Chronic pain patient Dawn Rae Downton, 60, is considering drastic choices if she's cut off the highly powerful painkiller Fentanyl — which she has taken for 12 years — thanks to new guidelines for doctors prescribing opioid painkillers.
"What I would probably have to do is try and bring in drugs illegally through customs from online sites, or look to the street to see if I could find a dealer."
This week, a team of researchers from McMaster University issued new recommendations aimed at changing this statistic: Canadians are the second highest users per capita of opioids in the world.
Thousands of deaths across the country have been linked to opioid abuse, prompting officials to call it a crisis, an epidemic and a public health emergency.
'I got my life back'
The Halifax woman, who suffers from a rare type of inflammatory arthritis, wants to make this clear: she doesn't get high from taking Fentanyl, the lightning rod among opioids.
"Absolutely do not," she said with a chuckle. Quite the opposite. She says she gets a low, weighed-down feeling from the medication.
Fentanyl has worked to cut pain where other medications and physiotherapy haven't, she says. "I failed everything, nothing helped my pain."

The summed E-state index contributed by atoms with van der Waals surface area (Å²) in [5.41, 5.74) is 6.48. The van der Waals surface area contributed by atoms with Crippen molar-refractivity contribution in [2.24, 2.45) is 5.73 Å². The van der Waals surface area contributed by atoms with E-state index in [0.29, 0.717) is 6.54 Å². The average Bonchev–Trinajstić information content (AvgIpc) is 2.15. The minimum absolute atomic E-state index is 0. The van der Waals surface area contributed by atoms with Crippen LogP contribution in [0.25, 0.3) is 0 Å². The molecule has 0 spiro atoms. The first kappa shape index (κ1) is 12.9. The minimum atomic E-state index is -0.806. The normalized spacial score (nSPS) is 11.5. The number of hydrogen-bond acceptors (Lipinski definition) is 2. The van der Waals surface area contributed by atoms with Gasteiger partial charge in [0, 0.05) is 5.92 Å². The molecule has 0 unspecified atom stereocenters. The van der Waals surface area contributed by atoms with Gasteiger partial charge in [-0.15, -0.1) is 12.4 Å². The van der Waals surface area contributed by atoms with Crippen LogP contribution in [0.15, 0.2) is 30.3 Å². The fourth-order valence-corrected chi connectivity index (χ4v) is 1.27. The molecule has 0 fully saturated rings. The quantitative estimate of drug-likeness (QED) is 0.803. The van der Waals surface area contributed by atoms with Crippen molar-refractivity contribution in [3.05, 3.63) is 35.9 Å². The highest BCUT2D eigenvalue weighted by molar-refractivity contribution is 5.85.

A pain clinic specialist eventually started her on a low dose of Fentanyl in a patch, which she changes every three days.
"It made all the difference to me. I got my life back, basically," says Downton.
Otherwise, sitting, walking and even standing would be "agonizing," she says.
'I probably would think about suicide'
Downton has looked up the new prescribing guidelines and asked her doctor what they could mean for her. She believes her dosage of Fentanyl might be reduced by 90 per cent.
"I'd be left really with no meaningful pain coverage."
If she's unable to get her hands on the medication legally or on the black market, "I probably would think about suicide. It would seem like a reasonable option."
Blaming pain patients
She knows of two people in the last few months who've taken their own lives to end unbearable pain and yet, she says it is legitimate patients who are being made "a convenient scapegoat" in the politics of opioids.
"I feel like there's been too much blaming of legal chronic pain patients for this problem. We have nothing to do with it. Nothing."
She calls announcements by governments and prescribing guidelines, "optics that it's doing something" to address the problem of opioid abuse.
The real source of the problem, she says, is overseas where chemical powders are sold and smuggled into Canada, and then pressed into tablets by drug dealers.